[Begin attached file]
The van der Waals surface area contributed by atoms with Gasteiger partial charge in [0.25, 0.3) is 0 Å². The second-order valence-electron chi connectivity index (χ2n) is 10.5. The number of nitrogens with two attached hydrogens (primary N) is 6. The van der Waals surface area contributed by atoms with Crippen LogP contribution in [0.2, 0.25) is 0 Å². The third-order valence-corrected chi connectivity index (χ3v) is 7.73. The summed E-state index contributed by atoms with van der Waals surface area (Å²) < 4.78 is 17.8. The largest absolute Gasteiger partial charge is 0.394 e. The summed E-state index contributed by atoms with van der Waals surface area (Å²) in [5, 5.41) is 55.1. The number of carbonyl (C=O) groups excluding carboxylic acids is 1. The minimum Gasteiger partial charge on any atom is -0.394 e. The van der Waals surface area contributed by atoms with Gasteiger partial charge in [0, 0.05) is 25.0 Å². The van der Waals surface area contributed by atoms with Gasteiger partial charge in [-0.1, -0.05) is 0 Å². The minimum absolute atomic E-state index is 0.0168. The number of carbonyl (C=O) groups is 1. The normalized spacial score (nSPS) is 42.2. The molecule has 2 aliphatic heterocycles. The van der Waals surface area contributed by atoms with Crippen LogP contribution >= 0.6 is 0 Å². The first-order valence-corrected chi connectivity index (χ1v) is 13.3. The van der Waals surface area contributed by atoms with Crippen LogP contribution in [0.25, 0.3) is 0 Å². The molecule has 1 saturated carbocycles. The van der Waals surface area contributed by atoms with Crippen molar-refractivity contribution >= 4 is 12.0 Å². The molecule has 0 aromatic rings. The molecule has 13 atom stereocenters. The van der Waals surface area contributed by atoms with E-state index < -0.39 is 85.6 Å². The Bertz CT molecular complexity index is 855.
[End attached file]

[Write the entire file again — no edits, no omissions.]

The van der Waals surface area contributed by atoms with Gasteiger partial charge in [0.25, 0.3) is 0 Å². The second-order valence-electron chi connectivity index (χ2n) is 10.5. The number of nitrogens with two attached hydrogens (primary N) is 6. The van der Waals surface area contributed by atoms with Crippen LogP contribution in [0.2, 0.25) is 0 Å². The third-order valence-corrected chi connectivity index (χ3v) is 7.73. The summed E-state index contributed by atoms with van der Waals surface area (Å²) < 4.78 is 17.8. The largest absolute Gasteiger partial charge is 0.394 e. The summed E-state index contributed by atoms with van der Waals surface area (Å²) in [5, 5.41) is 55.1. The number of carbonyl (C=O) groups excluding carboxylic acids is 1. The minimum Gasteiger partial charge on any atom is -0.394 e. The van der Waals surface area contributed by atoms with Gasteiger partial charge in [0, 0.05) is 25.0 Å². The van der Waals surface area contributed by atoms with Gasteiger partial charge in [-0.1, -0.05) is 0 Å². The minimum absolute atomic E-state index is 0.0168. The number of carbonyl (C=O) groups is 1. The normalized spacial score (nSPS) is 42.2. The molecule has 2 aliphatic heterocycles. The van der Waals surface area contributed by atoms with Crippen LogP contribution >= 0.6 is 0 Å². The first-order valence-corrected chi connectivity index (χ1v) is 13.3. The van der Waals surface area contributed by atoms with Crippen LogP contribution in [0.25, 0.3) is 0 Å². The molecule has 1 saturated carbocycles. The van der Waals surface area contributed by atoms with Crippen molar-refractivity contribution >= 4 is 12.0 Å². The molecule has 0 aromatic rings. The molecule has 13 atom stereocenters. The van der Waals surface area contributed by atoms with E-state index < -0.39 is 85.6 Å². The Bertz CT molecular complexity index is 855.